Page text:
Sleep deprivation and it's effects on the brain-a refutation of dualism
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01-03-2015, 09:53 AM
Sleep deprivation and it's effects on the brain-a refutation of dualism
Thought this was interesting, there are a host of effects that affect the brains function during sleep deprivation. This is something that we all experience, every time we experience sleep deprivation, we encounter these effects first hand. Most of the time this is harmless and can be easily remedied by getting sleep.

When we don't give our brains the physical requirement of sleep, we can experience all of these effects:

Sleep Deprivation


aching muscles
confusion, memory lapses or loss
depression
development of false memory
hallucinations
hand tremor
headaches
malaise
stye
periorbital puffiness, commonly known as "bags under eyes" or eye bags
increased blood pressure
increased stress hormone levels
increased risk of diabetes
increased risk of fibromyalgia
irritability
nystagmus (rapid involuntary rhythmic eye movement)
obesity
seizures
temper tantrums in children
yawning
mania
symptoms similar to:
attention-deficit hyperactivity disorder (ADHD)
psychosis

Think of all of these effects, and it's all physically generated, if we had a "soul" external from our brain, it wouldn't be affected so drastically by such natural things.

Shouldn't we be able to occasionally see fully conscious people like the T1000 walking around if the soul or consciousness were separate from our brain?

[Image: t-1000.jpg]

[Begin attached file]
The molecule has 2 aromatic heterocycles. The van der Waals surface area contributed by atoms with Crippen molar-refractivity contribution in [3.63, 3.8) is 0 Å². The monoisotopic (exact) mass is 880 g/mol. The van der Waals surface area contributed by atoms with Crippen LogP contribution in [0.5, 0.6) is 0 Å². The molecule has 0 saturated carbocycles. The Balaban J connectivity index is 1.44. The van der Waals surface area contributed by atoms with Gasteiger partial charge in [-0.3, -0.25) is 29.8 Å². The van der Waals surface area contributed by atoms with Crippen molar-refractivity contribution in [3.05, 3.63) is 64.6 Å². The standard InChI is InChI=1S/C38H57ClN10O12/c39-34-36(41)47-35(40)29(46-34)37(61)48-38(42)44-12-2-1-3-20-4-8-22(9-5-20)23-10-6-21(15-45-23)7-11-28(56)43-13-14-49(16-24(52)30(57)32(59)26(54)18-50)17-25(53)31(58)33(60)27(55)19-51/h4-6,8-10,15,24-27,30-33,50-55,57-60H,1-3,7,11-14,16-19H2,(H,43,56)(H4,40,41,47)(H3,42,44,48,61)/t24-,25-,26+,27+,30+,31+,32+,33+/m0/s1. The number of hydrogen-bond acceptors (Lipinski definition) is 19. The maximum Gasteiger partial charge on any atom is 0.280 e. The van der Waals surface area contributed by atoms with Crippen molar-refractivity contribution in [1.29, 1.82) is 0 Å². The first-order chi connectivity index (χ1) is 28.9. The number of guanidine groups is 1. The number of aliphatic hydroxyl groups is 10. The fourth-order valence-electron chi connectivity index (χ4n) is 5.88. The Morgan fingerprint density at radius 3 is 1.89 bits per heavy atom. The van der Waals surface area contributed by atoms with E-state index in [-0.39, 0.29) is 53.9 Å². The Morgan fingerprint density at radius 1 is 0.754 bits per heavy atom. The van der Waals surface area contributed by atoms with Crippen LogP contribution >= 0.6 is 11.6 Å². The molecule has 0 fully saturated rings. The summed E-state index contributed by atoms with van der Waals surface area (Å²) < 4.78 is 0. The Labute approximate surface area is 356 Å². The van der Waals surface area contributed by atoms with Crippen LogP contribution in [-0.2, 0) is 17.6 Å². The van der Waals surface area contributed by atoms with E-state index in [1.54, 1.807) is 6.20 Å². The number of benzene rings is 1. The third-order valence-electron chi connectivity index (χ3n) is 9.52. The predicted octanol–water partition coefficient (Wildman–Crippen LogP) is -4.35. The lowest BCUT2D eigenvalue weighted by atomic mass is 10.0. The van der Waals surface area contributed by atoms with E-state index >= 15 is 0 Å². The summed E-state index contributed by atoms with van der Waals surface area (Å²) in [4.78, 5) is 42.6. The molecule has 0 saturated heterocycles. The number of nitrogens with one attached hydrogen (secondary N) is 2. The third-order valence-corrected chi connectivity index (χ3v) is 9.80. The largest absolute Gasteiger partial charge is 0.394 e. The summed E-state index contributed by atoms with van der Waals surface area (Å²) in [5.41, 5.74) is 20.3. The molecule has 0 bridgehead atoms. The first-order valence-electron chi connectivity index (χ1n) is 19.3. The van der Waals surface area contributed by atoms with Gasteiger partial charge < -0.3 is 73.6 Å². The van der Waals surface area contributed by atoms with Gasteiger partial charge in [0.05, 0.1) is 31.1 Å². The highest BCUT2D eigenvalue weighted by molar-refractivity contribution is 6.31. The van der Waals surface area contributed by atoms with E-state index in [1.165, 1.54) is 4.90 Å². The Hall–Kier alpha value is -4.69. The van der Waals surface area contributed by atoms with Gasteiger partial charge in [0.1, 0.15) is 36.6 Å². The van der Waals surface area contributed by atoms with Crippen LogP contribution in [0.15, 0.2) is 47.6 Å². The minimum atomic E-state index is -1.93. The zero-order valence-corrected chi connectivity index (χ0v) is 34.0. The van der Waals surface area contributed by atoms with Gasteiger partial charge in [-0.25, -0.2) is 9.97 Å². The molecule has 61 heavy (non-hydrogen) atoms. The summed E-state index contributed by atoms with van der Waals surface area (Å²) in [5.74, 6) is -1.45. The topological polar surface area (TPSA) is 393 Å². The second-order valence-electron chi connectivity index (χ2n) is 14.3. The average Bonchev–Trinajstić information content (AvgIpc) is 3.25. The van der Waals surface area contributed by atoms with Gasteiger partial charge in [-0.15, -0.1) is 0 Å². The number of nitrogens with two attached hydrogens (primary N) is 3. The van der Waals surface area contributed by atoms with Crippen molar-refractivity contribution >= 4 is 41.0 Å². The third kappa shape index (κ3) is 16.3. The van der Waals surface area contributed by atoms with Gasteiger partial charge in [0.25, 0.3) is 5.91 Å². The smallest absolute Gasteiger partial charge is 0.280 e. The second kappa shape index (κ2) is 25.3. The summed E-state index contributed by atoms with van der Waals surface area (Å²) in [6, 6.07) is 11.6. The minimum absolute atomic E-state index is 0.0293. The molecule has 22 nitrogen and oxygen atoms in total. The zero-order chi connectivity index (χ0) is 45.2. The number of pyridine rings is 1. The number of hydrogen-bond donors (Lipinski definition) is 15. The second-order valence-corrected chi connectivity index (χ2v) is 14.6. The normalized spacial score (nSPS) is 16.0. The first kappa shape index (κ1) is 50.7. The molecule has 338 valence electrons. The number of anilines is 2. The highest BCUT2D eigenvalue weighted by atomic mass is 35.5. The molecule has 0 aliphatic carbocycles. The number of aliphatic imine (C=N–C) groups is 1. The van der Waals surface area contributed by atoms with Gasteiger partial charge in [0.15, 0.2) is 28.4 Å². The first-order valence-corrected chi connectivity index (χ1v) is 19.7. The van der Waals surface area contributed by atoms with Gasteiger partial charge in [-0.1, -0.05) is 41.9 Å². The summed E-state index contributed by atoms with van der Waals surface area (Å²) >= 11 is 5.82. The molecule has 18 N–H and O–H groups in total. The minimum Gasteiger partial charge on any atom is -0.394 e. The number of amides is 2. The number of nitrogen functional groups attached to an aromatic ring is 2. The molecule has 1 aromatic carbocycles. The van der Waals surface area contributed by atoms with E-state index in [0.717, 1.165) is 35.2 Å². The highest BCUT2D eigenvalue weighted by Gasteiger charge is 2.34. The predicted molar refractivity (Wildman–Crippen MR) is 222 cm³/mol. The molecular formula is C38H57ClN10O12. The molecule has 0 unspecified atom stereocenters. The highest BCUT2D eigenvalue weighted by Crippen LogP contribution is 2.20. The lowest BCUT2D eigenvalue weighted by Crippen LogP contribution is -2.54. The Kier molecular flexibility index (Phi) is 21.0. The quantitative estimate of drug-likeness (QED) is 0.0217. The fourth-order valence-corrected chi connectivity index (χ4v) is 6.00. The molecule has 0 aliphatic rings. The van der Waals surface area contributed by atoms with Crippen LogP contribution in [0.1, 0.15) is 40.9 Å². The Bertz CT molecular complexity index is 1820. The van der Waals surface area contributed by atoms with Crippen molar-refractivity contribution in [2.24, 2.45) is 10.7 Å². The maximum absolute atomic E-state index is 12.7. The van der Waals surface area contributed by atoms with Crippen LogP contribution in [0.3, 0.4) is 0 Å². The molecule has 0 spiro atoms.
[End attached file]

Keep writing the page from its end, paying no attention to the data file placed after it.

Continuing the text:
Sleep deprivation is a common experience that validates the physical nature of our mind.

Gods derive their power from post-hoc rationalizations. -The Inquisition

Using the supernatural to explain events in your life is a failure of the intellect to comprehend the world around you. -The Inquisition
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01-03-2015, 10:33 AM
RE: Sleep deprivation and it's effects on the brain-a refutation of dualism
Some years back I (stupidly) tried to rekindle an old flame. It soon became apparent that the things that drove me away from him were not only still there but were worse. He packed up, drove across country and appeared on my doorstep. When it became apparent that this wasn't going to work out I couldn't get him to leave. In fact he was determined to stay, no matter what. I had three kids and two jobs and was already running on a hamster wheel to stay afloat.

He would let me sleep for about an hour and then wake me up, repeating this all night long. Days turned into weeks of this and it took it's toll. I was losing weight, my dark circles had dark circles and I was apt to fall asleep in the bath tub or while driving. When I finally got him out of the house he would call or show up at all hours. He then went to my boss and told him I was a drug abuser in an attempt to get me fired - apparently so I would need him and would let him back into my life.

Luckily for me, my boss listened when I told him what was going on. He then said that sleep deprivation was a form of torture and I showed all the symptoms of someone suffering from it. I will never know what he did or how he did it, but my boss got the guy not only out of my life but out of the state.

It took months for me to get back to my usual self. That was a really dark time in my life - I am forever thankful that my boss helped me. I doubt I could have kept going much longer without his stepping in.

See here they are the bruises some were self-inflicted and some showed up along the way. - JF
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01-03-2015, 10:45 AM
RE: Sleep deprivation and it's effects on the brain-a refutation of dualism